Apparently for trying to put us on a stronger policy footing I am to be considered the anti-Christ and my membership is now up for discussion by the Management Committee. (Go figure. But I’ve had the same outcome when dealing with the Libs in Melbourne, who should know better.) Personally speaking the mob that look like the best long-term deal are PHON. Although they don’t look like they’ve got the momentum to go above 20%. And you have to wonder at what point Ashby will have to be gotten rid of.
    ACs/LDP – well, I’m hopeful, but I’m not seeing the traction I think they’re seeing of themselves (or at least the ACs, the sense I get with the LDP is that it’s all a lot of fun but you know, we wouldn’t really want to be a force in Parliament, plus you know, we have David…..).

    Funny though, all a party has to do is put together 100 decent candidates, a proper national structure with decent branch ops/guidelines…..wouldn’t take much.

  37. Arnost

    you need to pony up the ‘how’ not just the ‘what.’

    As usual a bit late to the party… And while I too am a founding member of the Aust Conservatives – they are not the answer me thinks.

    Was having a red wine or three with someone the other day and this question came up. What we need is a Breitbart here in Australia. An online journal with a regular daily analysis / opinion pieces that fills the gaps or throws light on the stuff missing in the MSM. Drawing on bits from Quadrant, the Speccy and even the Cat to provide daily content. We can even have cartoons like Tom links each morning to hook people in. I further reckon that Tony Abbott should quit politics and become the editor in chief / chief Bomb Thrower. Peta can be CEO to make sure it stays on track [and keep Mark Latham under control 🙂 ]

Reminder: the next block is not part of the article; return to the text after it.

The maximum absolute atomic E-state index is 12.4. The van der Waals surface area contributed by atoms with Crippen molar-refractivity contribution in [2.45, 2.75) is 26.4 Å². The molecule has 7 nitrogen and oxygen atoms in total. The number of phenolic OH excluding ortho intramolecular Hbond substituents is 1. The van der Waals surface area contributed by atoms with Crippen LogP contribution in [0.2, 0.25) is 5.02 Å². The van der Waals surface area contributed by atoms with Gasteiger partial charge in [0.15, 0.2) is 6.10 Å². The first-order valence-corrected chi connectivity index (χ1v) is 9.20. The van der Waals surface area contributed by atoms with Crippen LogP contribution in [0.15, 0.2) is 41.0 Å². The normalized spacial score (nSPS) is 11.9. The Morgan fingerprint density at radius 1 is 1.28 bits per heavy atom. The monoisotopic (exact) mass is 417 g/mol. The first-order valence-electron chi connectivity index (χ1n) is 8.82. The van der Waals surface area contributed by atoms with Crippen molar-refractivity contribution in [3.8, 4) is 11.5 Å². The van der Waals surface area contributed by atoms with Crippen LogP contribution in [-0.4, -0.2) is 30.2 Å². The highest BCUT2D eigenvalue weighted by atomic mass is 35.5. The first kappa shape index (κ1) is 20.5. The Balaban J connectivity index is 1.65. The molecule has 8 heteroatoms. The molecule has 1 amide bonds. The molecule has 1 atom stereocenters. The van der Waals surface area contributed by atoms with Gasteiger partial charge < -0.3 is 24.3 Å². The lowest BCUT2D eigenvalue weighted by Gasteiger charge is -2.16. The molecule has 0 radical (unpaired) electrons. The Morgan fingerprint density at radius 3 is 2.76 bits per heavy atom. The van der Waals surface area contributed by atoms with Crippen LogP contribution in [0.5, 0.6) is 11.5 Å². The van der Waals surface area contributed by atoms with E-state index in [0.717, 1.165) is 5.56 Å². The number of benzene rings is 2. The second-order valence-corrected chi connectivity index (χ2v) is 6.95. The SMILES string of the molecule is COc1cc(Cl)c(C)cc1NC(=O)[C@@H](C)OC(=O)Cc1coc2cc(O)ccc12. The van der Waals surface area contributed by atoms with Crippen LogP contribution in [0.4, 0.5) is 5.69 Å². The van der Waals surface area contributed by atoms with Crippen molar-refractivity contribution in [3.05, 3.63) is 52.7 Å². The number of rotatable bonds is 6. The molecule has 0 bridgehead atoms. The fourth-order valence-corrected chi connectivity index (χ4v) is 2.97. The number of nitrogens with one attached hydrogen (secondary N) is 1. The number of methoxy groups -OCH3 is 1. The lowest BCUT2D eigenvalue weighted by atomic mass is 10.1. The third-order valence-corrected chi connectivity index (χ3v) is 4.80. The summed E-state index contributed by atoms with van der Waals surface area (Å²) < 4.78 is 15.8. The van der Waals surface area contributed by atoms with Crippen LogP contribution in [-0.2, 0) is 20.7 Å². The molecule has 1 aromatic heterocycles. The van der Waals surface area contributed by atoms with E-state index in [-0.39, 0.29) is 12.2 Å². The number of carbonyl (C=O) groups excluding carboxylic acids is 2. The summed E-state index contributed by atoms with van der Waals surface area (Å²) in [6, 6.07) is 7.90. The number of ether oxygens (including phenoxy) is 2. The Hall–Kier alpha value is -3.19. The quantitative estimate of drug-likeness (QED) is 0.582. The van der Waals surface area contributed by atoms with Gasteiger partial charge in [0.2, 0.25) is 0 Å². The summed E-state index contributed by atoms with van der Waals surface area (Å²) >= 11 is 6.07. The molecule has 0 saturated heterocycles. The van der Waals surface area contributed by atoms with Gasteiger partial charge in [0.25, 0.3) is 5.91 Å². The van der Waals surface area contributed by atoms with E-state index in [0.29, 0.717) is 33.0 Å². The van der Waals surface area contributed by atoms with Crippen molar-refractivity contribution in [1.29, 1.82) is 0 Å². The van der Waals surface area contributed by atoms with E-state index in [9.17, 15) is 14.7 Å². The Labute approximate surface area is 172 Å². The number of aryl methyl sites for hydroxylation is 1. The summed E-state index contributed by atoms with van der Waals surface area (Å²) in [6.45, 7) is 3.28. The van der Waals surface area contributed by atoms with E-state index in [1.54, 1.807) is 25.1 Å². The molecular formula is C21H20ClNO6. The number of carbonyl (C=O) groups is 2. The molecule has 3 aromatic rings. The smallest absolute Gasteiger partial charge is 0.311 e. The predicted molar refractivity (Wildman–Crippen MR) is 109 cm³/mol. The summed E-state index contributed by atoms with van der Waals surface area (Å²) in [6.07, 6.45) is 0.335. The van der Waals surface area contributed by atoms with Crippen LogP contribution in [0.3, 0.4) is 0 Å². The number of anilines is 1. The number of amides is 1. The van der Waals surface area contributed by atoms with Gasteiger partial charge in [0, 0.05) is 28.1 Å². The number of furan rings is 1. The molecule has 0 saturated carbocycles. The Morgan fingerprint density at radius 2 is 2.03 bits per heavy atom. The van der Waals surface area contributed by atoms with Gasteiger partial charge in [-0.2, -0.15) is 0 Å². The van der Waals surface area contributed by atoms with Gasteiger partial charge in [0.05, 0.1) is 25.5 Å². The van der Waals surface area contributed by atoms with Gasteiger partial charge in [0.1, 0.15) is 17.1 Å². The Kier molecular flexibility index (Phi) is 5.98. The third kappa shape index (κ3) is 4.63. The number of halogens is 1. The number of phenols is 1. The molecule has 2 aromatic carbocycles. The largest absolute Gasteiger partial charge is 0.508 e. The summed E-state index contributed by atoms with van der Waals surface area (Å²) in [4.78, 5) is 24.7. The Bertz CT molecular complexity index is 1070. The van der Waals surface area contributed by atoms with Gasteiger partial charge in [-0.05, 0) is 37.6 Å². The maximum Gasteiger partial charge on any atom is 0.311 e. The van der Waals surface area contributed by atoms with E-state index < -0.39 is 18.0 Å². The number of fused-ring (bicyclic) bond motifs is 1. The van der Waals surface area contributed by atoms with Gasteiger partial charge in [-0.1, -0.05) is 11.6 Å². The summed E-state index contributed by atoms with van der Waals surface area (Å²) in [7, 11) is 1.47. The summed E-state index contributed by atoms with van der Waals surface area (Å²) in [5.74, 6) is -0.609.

Only this – with feeds into Facebook, Twitter etc can begin to make people think again, question the status quo, and so help get the country back on track.

  38. Dr Faustus

    ..the solution of yet another splinter group is saddled with the same dismal future as similar attempts in other western countries.

    In other words.. what you achieve is a splintering of the conservative vote and the hopelessness of minority governments of dubious negotiating skills. The worst type of “diversity”.

    The splintering of the conservative vote started well before Bernardi. You can trace it back to the Howard era’s embrace of the big state, although it obviously accelerated under Turnbull’s dead hand and the awful failure of the Abbott/Hockey experiment.

    The Liberals are likely to continue to shed members and morph into a 20-MP, soft-centre-left middle-class party, primarily appealing to progressive urban voters turned off by the union ownership of the ALP and the Trotskyite entrists in the Greens. Their ultimate fate is to be marginal and irrelevant milch cows, lowing with dull apprehension as the iceberg approaches.